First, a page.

The Cost of Arthritis in US Adults
Arthritis has a profound economic, personal, and societal impact in the United States. In 2013, the total national arthritis-attributable medical care costs and earnings losses among adults with arthritis were $303.5 billion or 1% of the 2013 US Gross Domestic Product (GDP).1 Learn more about the impact of these medical care costs and earnings losses on those with arthritis.
- In 2013, the national arthritis-attributable medical costs were $140 billion.
- That’s $2,117 in extra medical costs per adult with arthritis.1
- Ambulatory care medical care costs accounted for nearly half of arthritis-attributable medical costs.1
- Medical care costs include prescriptions.
- Total national arthritis-attributable lost wages were $164 billion in 2013.
- That’s $4,040 less pay for an adult with arthritis compared with an adult without arthritis.1
- The high earnings losses were because of the substantially lower percentage of adults with arthritis working compared with adults without arthritis. This indicates the need for interventions that keep people with arthritis in the work force.
Cost of Osteoarthritis
Osteoarthritis (OA), the most common type of arthritis, affects more than 30 million adults in the United States.2 It is also among the most expensive conditions to treat when joint replacement surgery is required. In fact, OA was the second most costly health condition treated at US hospitals in 2013.3 In that year, it accounted for $16.5 billion, or 4.3%, of the combined costs for all hospitalizations.3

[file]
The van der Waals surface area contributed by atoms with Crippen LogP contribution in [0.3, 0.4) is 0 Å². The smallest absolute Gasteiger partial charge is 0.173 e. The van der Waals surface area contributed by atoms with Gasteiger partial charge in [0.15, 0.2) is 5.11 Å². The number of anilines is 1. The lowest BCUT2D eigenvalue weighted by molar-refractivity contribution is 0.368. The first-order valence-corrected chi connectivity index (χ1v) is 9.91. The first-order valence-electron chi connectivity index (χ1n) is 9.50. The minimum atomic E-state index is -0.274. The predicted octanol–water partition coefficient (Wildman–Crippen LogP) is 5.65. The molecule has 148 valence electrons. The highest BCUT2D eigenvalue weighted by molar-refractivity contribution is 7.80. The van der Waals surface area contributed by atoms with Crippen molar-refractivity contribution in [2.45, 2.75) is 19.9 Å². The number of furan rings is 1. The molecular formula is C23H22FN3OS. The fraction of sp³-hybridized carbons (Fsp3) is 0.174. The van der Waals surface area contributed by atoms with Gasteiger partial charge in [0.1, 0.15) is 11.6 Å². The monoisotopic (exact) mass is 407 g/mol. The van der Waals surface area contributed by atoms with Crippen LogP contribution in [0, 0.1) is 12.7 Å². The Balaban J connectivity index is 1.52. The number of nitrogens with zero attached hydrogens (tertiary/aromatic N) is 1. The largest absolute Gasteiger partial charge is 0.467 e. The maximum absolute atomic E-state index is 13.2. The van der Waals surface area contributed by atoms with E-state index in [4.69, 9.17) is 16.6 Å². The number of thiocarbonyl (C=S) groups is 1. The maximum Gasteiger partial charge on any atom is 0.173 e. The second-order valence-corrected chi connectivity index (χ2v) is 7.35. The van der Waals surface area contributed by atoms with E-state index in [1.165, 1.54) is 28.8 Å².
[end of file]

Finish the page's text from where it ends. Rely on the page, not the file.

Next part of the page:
OA was also the most expensive condition for which privately insured patients were hospitalized, accounting for over $6.2 billion in hospital costs.3
1. Murphy LB, Cisternas MG, Pasta DJ, Helmick CG, Yelin EH. Medical expenditures and earnings losses among US adults with arthritis in 2013. Arthritis Care Res (Hoboken). 2017 September 26. [Epub ahead of print] doi:10.1002/acr.23425 abstractExternal
2. Cisternas MG, Murphy L, Sacks JJ, Solomon DH, Pasta DJ, Helmick CG. Alternative Methods for Defining Osteoarthritis and the Impact on Estimating Prevalence in a US Population-Based Survey. Arthritis Care Res (Hoboken). 2016;68(5):574–580. abstractExternal
3. Torio CM, Moore BJ. Statistical Brief #204. National Inpatient Hospital Costs: The Most Expensive Conditions by Payer, 2013. Rockville, MD: Agency for Healthcare Research and Quality; 2016. htmlExternal